When Uncle Joe was in the Merchant Marines he traveled all over the world (literally).  Based upon his letters, he loved seeing new places.  There are pictures of him in Egypt next to the pyramids, strolling down Canal Street in New Orleans, enjoying dinner in Paris, and exploring the Alamo in Texas.  He traveled to Europe and researched the family’s genealogy in Spain and visited the beaches in South Africa.  He enjoyed dancing in Tokyo and went down under to hike the outback in Australia.  He visited the Azores and Tahiti and even enjoyed the night life in Rio.  In short, this man who was born in rural Mexico shortly after the turn of the century found a career a little later in life than his contemporaries that enabled him to explore the world!

I know this mainly from his stories which were retold to me by my father and grandparents.  I know this also from the circulated coins, bills, and stamps that he brought back and gave to my father from all of his many ports of call.  When I was a child, I would look at the foreign bills and change with their exotic writing and pictures and imagine what these places were really like.  Uncle Joe wrote post cards to my father and grandparents, many of which survived multiple moves and clearly showed how much he enjoyed his life.

When I was little, Uncle Joe was to me an intense man who always seemed to be far away, even when he was in the same room.  He was pleasant but did not say much to the little boy that I was then.  My father and grandparents always loved to see him and they would talk for hours about times long past.   He was different from my grandfather in that he never did marry nor have any children.  The rumor in the family was that early investments in property enabled him to have a comfortable retirement, though I never saw any evidence of that.  After I came back from a tour overseas in the Army, I asked my father to have Uncle Joe write down any information that he had about the family, so I could share it with mine someday.  Uncle Joe did that, though he confused me with my brother, and I have since shared that letter with extended members of the family who found the contents to be priceless in filling in gaps of family history that appeared after his generation had passed.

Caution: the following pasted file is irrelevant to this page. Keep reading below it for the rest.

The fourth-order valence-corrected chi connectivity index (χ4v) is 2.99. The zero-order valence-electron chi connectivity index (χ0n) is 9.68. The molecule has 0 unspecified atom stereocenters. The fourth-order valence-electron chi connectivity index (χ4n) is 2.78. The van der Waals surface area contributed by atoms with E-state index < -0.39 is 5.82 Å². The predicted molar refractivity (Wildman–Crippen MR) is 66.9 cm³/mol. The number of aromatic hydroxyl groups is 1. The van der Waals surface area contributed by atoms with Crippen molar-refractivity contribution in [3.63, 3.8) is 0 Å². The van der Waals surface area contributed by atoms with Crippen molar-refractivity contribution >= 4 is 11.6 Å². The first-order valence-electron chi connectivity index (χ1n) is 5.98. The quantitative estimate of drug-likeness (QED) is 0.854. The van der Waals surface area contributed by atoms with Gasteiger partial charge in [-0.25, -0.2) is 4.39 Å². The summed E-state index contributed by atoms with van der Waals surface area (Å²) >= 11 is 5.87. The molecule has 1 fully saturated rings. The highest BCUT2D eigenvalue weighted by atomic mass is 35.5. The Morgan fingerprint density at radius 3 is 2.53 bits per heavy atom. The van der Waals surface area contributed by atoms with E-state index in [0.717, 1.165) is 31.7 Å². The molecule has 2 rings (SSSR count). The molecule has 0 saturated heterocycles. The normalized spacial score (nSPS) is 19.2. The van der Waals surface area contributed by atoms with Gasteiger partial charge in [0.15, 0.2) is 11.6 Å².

I have been fortunate to travel to many faraway places in my life, but I have not yet seen a fraction of what Uncle Joe has seen.  Whenever, I visit a new area, I invariably wonder to myself if Uncle Joe has been there before me.  When my father and I were in Macau, we ducked in to a little piano bar to take a break from sight-seeing one day.  Near our table was a small plaque that indicated that this was the place where the Pan Am Clipper planes landed.  I asked my father if he thought Uncle Joe might have stopped there, to which he replied that knowing him he probably did!